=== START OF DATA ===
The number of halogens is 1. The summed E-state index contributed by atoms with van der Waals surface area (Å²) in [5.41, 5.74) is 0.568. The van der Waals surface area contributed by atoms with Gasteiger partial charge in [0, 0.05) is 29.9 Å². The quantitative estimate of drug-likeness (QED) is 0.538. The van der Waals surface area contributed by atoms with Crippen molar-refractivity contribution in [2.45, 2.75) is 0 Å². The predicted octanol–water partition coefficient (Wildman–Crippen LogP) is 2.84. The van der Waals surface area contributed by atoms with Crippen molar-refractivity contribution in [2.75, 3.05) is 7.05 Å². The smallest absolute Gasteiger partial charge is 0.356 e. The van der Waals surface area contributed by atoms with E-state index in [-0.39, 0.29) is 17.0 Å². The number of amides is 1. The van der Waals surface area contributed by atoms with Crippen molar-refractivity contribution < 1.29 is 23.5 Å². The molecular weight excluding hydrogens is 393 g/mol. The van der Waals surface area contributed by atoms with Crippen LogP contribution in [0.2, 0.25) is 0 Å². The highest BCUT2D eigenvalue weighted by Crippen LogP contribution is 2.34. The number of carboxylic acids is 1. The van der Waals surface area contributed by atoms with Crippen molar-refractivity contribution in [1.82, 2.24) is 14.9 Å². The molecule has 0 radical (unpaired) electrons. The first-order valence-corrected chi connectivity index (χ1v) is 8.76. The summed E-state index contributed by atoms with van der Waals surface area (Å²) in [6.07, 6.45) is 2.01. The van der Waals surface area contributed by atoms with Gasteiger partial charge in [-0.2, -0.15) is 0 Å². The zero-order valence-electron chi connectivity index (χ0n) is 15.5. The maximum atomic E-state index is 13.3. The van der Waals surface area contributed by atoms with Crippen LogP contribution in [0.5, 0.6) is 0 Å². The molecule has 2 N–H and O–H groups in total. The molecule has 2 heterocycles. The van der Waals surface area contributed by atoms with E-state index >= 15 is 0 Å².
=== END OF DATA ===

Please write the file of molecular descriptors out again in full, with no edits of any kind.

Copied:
The number of halogens is 1. The summed E-state index contributed by atoms with van der Waals surface area (Å²) in [5.41, 5.74) is 0.568. The van der Waals surface area contributed by atoms with Gasteiger partial charge in [0, 0.05) is 29.9 Å². The quantitative estimate of drug-likeness (QED) is 0.538. The van der Waals surface area contributed by atoms with Crippen molar-refractivity contribution in [2.45, 2.75) is 0 Å². The predicted octanol–water partition coefficient (Wildman–Crippen LogP) is 2.84. The van der Waals surface area contributed by atoms with Crippen molar-refractivity contribution in [2.75, 3.05) is 7.05 Å². The smallest absolute Gasteiger partial charge is 0.356 e. The van der Waals surface area contributed by atoms with E-state index in [-0.39, 0.29) is 17.0 Å². The number of amides is 1. The van der Waals surface area contributed by atoms with Crippen molar-refractivity contribution < 1.29 is 23.5 Å². The molecular weight excluding hydrogens is 393 g/mol. The van der Waals surface area contributed by atoms with Crippen LogP contribution in [0.2, 0.25) is 0 Å². The highest BCUT2D eigenvalue weighted by Crippen LogP contribution is 2.34. The number of carboxylic acids is 1. The van der Waals surface area contributed by atoms with Crippen molar-refractivity contribution in [1.82, 2.24) is 14.9 Å². The molecule has 0 radical (unpaired) electrons. The first-order valence-corrected chi connectivity index (χ1v) is 8.76. The summed E-state index contributed by atoms with van der Waals surface area (Å²) in [6.07, 6.45) is 2.01. The van der Waals surface area contributed by atoms with Gasteiger partial charge in [-0.2, -0.15) is 0 Å². The zero-order valence-electron chi connectivity index (χ0n) is 15.5. The maximum atomic E-state index is 13.3. The van der Waals surface area contributed by atoms with Crippen LogP contribution in [0.5, 0.6) is 0 Å². The molecule has 2 N–H and O–H groups in total. The molecule has 2 heterocycles. The van der Waals surface area contributed by atoms with E-state index >= 15 is 0 Å².